Al Campo is trying to avoid falling back into bed with government work when he stumbles across a mystery of his own. After a stint in the Middle East as an FBI consultant, Campo is on his way to a safe house in Pennsylvania when he narrowly misses running over a small girl, and succeeds in hitting a ginger haired man. What follows is a winding road of assorted characters leading back to biblical times.
The sequel to Robert DiGiacomo’s initial Al Campo book, The Blood Led Her spans centuries and imaginatively expands upon the narrative of The Passion of the Christ. Campo is swept up in saving Eva, the lone child we meet in the beginning of the book, and aiding her to escape the hired hit men who are after her. Eva refuses to let anyone touch her backpack, and even as she begins to trust Campo, she struggles to truly open to up to him. Meanwhile, the hit men remain in relentless pursuit of Eva and her backpack while Campo tries to decipher who could want to kill an innocent 12-year-old girl.
The book begins with a seemingly unconnected storyline set in ancient Rome. Claudia doesn’t know exactly where her husband Decius has been all day, but when he comes home dusty and bloody, clutching a scroll bearing orders to kill someone named Jesus Christ, she doesn’t fully recognize the significance of this execution. The blood of Christ becomes the thread that weaves this tale together.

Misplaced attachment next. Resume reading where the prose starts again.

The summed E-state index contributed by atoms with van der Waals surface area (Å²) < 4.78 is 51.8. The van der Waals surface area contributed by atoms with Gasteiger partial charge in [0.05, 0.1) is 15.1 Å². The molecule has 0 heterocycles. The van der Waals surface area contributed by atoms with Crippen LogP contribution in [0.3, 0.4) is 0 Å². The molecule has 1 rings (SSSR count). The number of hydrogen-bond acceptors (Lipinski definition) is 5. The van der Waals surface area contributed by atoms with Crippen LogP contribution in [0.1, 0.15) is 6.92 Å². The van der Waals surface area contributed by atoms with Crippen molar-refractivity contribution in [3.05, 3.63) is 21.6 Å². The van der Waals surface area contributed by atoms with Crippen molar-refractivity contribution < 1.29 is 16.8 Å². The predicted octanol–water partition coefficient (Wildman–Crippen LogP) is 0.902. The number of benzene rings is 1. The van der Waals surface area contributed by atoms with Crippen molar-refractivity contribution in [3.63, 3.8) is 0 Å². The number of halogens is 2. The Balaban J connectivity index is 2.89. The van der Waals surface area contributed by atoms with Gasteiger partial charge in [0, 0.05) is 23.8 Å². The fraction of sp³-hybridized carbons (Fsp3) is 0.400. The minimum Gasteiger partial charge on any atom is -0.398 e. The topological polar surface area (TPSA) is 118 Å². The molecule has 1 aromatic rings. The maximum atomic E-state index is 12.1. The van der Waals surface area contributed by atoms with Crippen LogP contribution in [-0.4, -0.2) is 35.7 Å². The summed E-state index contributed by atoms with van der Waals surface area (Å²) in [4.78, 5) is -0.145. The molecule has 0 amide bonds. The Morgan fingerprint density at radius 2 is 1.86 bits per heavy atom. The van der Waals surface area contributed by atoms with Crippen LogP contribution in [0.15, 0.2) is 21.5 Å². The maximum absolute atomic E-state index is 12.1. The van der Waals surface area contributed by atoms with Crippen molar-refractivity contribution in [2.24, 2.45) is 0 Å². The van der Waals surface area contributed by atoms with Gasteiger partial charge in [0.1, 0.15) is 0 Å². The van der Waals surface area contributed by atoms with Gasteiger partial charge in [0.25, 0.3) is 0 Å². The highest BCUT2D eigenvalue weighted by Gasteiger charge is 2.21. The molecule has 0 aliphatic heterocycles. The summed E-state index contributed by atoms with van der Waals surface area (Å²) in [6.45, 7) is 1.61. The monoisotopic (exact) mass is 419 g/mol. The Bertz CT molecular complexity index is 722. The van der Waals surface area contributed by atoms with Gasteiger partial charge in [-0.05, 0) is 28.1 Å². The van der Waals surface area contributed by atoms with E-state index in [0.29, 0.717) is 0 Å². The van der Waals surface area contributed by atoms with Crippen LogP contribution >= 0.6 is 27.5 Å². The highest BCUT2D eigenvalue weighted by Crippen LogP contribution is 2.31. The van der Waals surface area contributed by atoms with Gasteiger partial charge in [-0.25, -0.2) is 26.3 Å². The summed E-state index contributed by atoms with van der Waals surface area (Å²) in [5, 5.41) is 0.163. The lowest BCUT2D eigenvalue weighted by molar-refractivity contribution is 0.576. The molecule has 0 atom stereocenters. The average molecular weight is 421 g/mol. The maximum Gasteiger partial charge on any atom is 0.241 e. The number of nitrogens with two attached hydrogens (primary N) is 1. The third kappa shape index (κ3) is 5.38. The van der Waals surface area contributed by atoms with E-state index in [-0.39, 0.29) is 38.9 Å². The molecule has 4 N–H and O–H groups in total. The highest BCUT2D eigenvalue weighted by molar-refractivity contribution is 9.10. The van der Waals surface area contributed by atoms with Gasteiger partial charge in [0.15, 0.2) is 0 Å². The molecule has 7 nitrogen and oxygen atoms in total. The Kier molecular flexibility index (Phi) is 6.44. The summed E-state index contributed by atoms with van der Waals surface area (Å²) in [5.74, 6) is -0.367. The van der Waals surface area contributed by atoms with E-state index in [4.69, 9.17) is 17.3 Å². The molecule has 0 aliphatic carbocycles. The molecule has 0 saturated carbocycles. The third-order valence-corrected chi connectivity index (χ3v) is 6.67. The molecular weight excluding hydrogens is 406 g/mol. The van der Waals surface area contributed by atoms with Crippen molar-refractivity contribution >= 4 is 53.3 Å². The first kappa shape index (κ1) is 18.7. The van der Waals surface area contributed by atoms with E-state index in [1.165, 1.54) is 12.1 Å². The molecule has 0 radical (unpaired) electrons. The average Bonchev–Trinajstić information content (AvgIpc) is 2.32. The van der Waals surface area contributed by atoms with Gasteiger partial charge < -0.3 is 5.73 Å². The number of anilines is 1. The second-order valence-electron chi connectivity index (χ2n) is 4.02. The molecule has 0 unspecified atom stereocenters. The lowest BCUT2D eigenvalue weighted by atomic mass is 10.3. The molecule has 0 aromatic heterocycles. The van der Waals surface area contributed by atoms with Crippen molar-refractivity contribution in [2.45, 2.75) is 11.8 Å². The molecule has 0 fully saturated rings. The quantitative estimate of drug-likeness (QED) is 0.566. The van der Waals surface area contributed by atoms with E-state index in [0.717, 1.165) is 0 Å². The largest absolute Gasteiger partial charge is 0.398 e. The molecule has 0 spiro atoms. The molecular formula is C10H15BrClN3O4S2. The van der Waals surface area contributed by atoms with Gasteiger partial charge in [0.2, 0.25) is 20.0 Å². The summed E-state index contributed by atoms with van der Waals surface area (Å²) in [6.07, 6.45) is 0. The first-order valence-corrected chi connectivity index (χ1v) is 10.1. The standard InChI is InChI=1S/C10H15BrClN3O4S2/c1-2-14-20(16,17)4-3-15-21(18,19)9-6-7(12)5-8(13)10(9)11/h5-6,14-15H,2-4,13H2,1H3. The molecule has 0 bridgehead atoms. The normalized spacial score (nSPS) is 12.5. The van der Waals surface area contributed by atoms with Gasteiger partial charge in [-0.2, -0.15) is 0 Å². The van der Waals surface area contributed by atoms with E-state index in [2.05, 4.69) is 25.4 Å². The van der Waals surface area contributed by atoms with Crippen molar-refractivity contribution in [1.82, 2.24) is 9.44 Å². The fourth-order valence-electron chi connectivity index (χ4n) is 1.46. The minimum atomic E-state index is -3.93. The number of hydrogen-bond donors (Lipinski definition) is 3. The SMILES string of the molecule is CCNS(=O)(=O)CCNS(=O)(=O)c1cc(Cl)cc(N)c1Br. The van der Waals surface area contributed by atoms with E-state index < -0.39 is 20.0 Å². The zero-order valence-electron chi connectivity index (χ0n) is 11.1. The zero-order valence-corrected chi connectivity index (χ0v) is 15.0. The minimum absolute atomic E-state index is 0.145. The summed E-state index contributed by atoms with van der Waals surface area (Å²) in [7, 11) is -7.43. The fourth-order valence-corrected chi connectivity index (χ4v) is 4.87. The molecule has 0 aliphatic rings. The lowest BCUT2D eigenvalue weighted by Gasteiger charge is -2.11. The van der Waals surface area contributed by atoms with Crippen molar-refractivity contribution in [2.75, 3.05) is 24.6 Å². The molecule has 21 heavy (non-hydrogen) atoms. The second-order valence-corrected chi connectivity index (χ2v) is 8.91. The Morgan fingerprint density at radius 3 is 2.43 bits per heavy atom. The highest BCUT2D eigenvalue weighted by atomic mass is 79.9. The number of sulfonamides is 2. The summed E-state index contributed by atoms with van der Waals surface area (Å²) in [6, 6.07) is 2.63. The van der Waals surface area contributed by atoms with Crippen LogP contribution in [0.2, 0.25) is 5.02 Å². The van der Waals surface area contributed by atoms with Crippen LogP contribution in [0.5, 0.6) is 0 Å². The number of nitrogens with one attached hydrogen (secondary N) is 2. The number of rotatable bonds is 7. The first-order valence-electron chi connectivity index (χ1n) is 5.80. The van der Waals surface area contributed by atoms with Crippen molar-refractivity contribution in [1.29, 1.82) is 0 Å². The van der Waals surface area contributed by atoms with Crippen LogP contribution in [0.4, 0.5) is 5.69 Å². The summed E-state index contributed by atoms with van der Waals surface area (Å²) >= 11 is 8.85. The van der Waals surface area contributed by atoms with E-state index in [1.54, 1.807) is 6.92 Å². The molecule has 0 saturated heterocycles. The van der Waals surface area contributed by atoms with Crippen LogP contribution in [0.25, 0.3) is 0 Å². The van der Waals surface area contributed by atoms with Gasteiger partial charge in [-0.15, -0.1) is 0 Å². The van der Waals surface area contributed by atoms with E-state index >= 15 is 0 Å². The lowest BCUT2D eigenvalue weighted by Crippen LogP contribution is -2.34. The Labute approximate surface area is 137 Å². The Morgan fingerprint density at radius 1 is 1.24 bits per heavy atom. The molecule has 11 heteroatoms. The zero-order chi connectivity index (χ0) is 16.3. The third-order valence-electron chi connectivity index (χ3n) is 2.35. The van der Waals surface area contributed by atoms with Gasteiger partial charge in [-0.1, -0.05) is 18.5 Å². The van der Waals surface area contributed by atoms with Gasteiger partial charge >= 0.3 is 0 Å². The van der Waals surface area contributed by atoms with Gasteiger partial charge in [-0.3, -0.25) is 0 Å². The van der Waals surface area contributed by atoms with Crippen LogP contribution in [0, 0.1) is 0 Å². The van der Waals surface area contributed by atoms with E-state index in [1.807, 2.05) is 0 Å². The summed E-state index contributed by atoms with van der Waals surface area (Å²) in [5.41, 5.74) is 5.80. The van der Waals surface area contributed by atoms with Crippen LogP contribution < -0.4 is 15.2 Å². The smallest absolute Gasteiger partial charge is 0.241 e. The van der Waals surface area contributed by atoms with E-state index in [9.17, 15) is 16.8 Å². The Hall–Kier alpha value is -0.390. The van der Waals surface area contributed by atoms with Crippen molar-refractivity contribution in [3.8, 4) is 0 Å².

DiGiacomo’s storytelling is compelling, but with so many characters and locations, as well as an abundance of flashbacks, the plot gets lost in the verbiage and winds up confusing the reader. By the time Campo figures out the connection between Eva, the letter in her backpack, and the untold power it possesses, he is overcome with tenderness and affection for a child he’s known only a few days.
This was the most challenging thing for me to grasp about The Blood Led Her: the entire plot of the book is about the deeply felt connection between a young girl and a stranger who represents a father figure.
The Blood Led Her communicates the importance of unconditional love in a life, and the lengths one will go to protect it. DiGiacomo does an excellent job recreating a modern version of the Passion of the Christ, and even though the intricate details of the plot are a bit fuzzy, it is still an innovative take on an ancient story known by anyone who practices any of the Judeo-Christian religions.
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